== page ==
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The Informed Parent

The Over-Trained Athlete

by Peter W. Welty, M.D., F.A.A.P.
Published on Apr. 05, 2005

How does a parent know when their young athlete is “over-training”? How does it start? What can parents do?

In medical literature the word “over-training” can mean working hard for a few days followed by short-term fatigue. It is an essential part of all athletes’ training. The homeostasis of the body needs to be displaced by intensive training stimuli so that the athlete’s performance capacity can be improved. Several days of intentionally heavy training are followed by some days of less intense training and rest, to achieve peak performance.

If these balances are not recognized the athlete may develop an over-training syndrome. Mild symptoms may include anger, fatigue, tension, disturbed sleep, and loss of appetite. Severe forms may include depression, severe long-term insomnia, and long-term muscle soreness.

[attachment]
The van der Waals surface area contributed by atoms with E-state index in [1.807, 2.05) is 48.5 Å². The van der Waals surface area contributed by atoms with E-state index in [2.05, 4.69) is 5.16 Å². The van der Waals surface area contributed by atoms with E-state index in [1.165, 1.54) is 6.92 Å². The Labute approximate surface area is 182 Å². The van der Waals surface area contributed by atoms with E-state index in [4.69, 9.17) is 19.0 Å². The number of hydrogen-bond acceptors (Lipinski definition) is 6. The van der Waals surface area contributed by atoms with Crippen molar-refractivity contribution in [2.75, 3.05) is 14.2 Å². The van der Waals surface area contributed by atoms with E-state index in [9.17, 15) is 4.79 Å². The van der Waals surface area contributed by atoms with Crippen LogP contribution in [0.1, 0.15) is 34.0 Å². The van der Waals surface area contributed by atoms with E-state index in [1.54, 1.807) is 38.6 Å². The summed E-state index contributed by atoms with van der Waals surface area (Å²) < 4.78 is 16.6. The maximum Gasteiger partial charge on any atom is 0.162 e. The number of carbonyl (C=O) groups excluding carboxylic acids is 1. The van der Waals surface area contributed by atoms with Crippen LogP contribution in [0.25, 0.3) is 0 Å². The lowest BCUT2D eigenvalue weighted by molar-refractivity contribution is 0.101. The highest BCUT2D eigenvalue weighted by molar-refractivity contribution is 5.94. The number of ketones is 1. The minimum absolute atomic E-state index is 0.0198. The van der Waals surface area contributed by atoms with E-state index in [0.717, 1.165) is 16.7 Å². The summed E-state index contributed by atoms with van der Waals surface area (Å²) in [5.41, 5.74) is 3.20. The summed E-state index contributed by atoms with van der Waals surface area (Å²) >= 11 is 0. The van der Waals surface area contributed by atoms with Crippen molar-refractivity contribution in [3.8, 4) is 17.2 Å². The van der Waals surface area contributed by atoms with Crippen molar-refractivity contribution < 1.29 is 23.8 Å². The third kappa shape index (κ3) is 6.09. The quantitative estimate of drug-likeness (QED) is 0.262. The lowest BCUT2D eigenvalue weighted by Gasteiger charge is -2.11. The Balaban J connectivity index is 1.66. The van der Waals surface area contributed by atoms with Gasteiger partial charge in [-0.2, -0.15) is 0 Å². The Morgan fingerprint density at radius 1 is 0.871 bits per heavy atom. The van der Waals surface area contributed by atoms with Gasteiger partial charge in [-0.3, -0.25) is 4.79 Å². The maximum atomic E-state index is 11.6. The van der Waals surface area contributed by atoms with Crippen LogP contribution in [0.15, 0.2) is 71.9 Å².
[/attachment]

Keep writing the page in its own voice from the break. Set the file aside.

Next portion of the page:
The athlete’s tolerance for stress is determined by his or her adapting capacity, coping strategies, and physiologic properties. Additional stressors for the athlete’s body could be jet lag, strong environmental conditions such as altitude, or hot or cold weather that would increase vulnerability to the over-training state.

Your child’s doctor may be able to help determine whether your child is over-training in his or her sport. Diseases such as anemia, other nutritional deficiencies, Addison’s disease, asthma and allergies, cardiac problems, diabetes, thyroid problems, infections or muscle disease can all mimic over-training.

The best way to avoid over-training is to prevent it. Speak to your child and to your child’s coach if you are concerned about this issue. The best indicator of a young over-trained athlete is the athlete himself or herself. Effective treatment usually includes rest and avoiding sport activities for about two weeks.

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